Options are another category of derivative. They are very similar to futures contracts, but with one very important difference. The name is a pretty big hint.
An option is a contract sold by one party, called the writer, to another party, called the holder. Under the contract the holder has the right, but not an obligation to buy or sell a security or other financial asset at a set price during a certain period of time, or on an exact date. The key here is the lack of obligation to buy or sell on the holder, that is giving them the right to exercise their option. To buy an option the investor must pay a cost known as a premium.
Options are classified as Call Options or Put Options.
A Call Option allows the holder to buy at a certain price, while a Put Option allows the holder to sell at a certain price. Both are used by investors to manage risk or speculate and hoping to lock in or make a profit or insure against a loss. Here’s how each works if an investor was using their option to buy or sell a stock.
Since a call option gives the investor the right to buy at a certain price they are hoping for the stock’s value to go up. Let’s say the call option gives the investor the right to purchase the stock for $10 per share in the next two months. At the end of two months the stock price has risen 50 per cent and is now $15 per share. Since they have the option to purchase it at the lower price of $10 per share they can make the purchase and then sell it at its current value of $15 per share and make money less the premium to purchase the option.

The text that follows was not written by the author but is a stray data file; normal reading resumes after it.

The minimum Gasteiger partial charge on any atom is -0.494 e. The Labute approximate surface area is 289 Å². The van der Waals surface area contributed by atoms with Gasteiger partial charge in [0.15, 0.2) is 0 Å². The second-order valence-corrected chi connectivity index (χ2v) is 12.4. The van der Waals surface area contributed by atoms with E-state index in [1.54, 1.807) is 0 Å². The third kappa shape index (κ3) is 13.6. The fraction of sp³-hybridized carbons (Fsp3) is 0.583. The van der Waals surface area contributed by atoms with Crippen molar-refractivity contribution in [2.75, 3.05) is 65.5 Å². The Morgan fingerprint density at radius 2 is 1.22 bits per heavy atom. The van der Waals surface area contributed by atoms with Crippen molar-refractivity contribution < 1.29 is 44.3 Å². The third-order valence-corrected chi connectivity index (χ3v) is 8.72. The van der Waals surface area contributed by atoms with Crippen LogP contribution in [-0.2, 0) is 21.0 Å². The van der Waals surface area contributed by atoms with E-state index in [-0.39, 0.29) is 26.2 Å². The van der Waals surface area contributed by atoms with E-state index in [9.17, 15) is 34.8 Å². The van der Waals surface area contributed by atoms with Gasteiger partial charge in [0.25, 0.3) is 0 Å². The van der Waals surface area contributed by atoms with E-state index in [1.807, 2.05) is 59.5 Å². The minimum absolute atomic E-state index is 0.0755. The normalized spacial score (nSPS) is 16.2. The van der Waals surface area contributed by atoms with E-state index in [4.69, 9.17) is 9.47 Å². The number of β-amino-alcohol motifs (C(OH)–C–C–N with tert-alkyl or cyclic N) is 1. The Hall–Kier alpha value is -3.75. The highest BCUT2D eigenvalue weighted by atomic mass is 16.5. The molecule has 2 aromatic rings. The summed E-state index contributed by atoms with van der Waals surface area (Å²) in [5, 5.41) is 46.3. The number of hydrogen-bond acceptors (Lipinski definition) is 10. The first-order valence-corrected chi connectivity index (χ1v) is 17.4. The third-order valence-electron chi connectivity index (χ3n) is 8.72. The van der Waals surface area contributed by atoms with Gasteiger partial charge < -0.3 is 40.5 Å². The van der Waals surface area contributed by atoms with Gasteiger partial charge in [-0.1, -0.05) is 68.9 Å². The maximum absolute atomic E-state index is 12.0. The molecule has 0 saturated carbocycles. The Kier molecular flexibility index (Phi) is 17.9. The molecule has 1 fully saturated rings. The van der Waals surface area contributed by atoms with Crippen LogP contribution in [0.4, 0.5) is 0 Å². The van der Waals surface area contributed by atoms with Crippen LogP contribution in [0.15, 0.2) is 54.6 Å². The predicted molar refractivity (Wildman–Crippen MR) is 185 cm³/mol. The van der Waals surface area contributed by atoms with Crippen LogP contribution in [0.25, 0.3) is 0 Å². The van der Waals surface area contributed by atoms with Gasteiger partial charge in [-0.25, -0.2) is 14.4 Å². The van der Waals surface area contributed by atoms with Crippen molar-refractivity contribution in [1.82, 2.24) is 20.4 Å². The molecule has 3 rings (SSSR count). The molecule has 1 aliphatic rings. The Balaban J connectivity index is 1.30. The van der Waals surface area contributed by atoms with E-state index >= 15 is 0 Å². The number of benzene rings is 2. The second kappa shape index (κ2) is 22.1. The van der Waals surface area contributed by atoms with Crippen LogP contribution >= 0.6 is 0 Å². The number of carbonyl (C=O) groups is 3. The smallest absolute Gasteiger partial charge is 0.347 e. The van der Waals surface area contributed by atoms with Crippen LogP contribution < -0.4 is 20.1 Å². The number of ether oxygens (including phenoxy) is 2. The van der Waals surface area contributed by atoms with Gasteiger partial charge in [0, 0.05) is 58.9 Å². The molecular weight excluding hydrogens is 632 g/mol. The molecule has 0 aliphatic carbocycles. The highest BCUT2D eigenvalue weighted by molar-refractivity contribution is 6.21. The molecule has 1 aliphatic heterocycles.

What if instead of rising 50 per cent, the stock drops 50 per cent and is now priced at $5 per share? The investor would not exercise their right to purchase stock at $10 because they would be losing money. The investor has not come out unscathed though. If they decide not to follow through on their right to purchase the stock the premium is still paid.
When an investor buys a put option they are given the option to sell a security of asset at a certain price, so they are hoping for the value of the stock to go down. For example, if they have the right to sell their stock at $10 and the price drops to $5 they will gain less the premium by selling their stock at higher than its current value. Again, if the stock does not drop in value and instead goes up they don’t have to sell at the lower value, but they lose the premium they paid for the option.